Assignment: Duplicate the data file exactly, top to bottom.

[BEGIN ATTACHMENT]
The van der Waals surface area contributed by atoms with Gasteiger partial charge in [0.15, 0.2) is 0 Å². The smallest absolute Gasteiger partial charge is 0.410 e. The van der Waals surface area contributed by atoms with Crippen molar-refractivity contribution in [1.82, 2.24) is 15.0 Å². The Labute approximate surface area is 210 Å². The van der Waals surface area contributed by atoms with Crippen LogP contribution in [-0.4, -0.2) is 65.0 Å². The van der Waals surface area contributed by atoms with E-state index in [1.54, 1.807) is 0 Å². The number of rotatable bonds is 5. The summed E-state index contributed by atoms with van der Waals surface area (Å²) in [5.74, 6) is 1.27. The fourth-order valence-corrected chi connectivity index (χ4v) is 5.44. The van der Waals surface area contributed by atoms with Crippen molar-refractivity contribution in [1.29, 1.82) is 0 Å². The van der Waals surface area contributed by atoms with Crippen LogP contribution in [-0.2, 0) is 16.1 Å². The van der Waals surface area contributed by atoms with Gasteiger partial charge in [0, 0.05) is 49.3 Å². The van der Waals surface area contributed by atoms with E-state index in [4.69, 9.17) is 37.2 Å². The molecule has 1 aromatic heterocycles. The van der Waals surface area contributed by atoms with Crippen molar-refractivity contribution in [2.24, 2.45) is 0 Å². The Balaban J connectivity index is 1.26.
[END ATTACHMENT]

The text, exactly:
The van der Waals surface area contributed by atoms with Gasteiger partial charge in [0.15, 0.2) is 0 Å². The smallest absolute Gasteiger partial charge is 0.410 e. The van der Waals surface area contributed by atoms with Crippen molar-refractivity contribution in [1.82, 2.24) is 15.0 Å². The Labute approximate surface area is 210 Å². The van der Waals surface area contributed by atoms with Crippen LogP contribution in [-0.4, -0.2) is 65.0 Å². The van der Waals surface area contributed by atoms with E-state index in [1.54, 1.807) is 0 Å². The number of rotatable bonds is 5. The summed E-state index contributed by atoms with van der Waals surface area (Å²) in [5.74, 6) is 1.27. The fourth-order valence-corrected chi connectivity index (χ4v) is 5.44. The van der Waals surface area contributed by atoms with Crippen molar-refractivity contribution in [1.29, 1.82) is 0 Å². The van der Waals surface area contributed by atoms with Crippen LogP contribution in [-0.2, 0) is 16.1 Å². The van der Waals surface area contributed by atoms with Gasteiger partial charge in [0, 0.05) is 49.3 Å². The van der Waals surface area contributed by atoms with E-state index in [4.69, 9.17) is 37.2 Å². The molecule has 1 aromatic heterocycles. The van der Waals surface area contributed by atoms with Crippen molar-refractivity contribution in [2.24, 2.45) is 0 Å². The Balaban J connectivity index is 1.26.